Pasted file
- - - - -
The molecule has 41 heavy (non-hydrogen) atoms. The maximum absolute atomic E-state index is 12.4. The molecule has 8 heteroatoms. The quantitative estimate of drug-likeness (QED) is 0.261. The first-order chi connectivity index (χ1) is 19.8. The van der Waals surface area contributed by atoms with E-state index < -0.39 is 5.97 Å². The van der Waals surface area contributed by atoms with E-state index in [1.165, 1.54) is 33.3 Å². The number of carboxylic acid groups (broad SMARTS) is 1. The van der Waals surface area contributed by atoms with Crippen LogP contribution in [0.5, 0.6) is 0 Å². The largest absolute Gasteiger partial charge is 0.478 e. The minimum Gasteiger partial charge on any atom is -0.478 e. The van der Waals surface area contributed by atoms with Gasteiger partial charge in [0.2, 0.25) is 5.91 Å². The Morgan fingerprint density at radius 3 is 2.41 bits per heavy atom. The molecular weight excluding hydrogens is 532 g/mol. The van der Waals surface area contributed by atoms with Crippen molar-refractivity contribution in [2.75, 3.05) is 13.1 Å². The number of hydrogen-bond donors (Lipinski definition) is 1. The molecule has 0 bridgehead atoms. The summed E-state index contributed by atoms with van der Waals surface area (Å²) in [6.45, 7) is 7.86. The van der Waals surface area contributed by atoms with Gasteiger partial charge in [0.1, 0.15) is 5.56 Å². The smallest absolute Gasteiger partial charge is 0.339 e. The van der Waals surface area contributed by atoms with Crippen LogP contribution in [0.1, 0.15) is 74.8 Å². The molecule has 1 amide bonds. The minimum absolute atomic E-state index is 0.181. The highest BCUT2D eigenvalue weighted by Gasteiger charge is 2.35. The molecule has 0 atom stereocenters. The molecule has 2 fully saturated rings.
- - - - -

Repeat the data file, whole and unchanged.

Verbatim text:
The molecule has 41 heavy (non-hydrogen) atoms. The maximum absolute atomic E-state index is 12.4. The molecule has 8 heteroatoms. The quantitative estimate of drug-likeness (QED) is 0.261. The first-order chi connectivity index (χ1) is 19.8. The van der Waals surface area contributed by atoms with E-state index < -0.39 is 5.97 Å². The van der Waals surface area contributed by atoms with E-state index in [1.165, 1.54) is 33.3 Å². The number of carboxylic acid groups (broad SMARTS) is 1. The van der Waals surface area contributed by atoms with Crippen LogP contribution in [0.5, 0.6) is 0 Å². The largest absolute Gasteiger partial charge is 0.478 e. The minimum Gasteiger partial charge on any atom is -0.478 e. The van der Waals surface area contributed by atoms with Gasteiger partial charge in [0.2, 0.25) is 5.91 Å². The Morgan fingerprint density at radius 3 is 2.41 bits per heavy atom. The molecular weight excluding hydrogens is 532 g/mol. The van der Waals surface area contributed by atoms with Crippen molar-refractivity contribution in [2.75, 3.05) is 13.1 Å². The number of hydrogen-bond donors (Lipinski definition) is 1. The molecule has 0 bridgehead atoms. The summed E-state index contributed by atoms with van der Waals surface area (Å²) in [6.45, 7) is 7.86. The van der Waals surface area contributed by atoms with Gasteiger partial charge in [0.1, 0.15) is 5.56 Å². The smallest absolute Gasteiger partial charge is 0.339 e. The van der Waals surface area contributed by atoms with Crippen LogP contribution in [0.1, 0.15) is 74.8 Å². The molecule has 1 amide bonds. The minimum absolute atomic E-state index is 0.181. The highest BCUT2D eigenvalue weighted by Gasteiger charge is 2.35. The molecule has 0 atom stereocenters. The molecule has 2 fully saturated rings.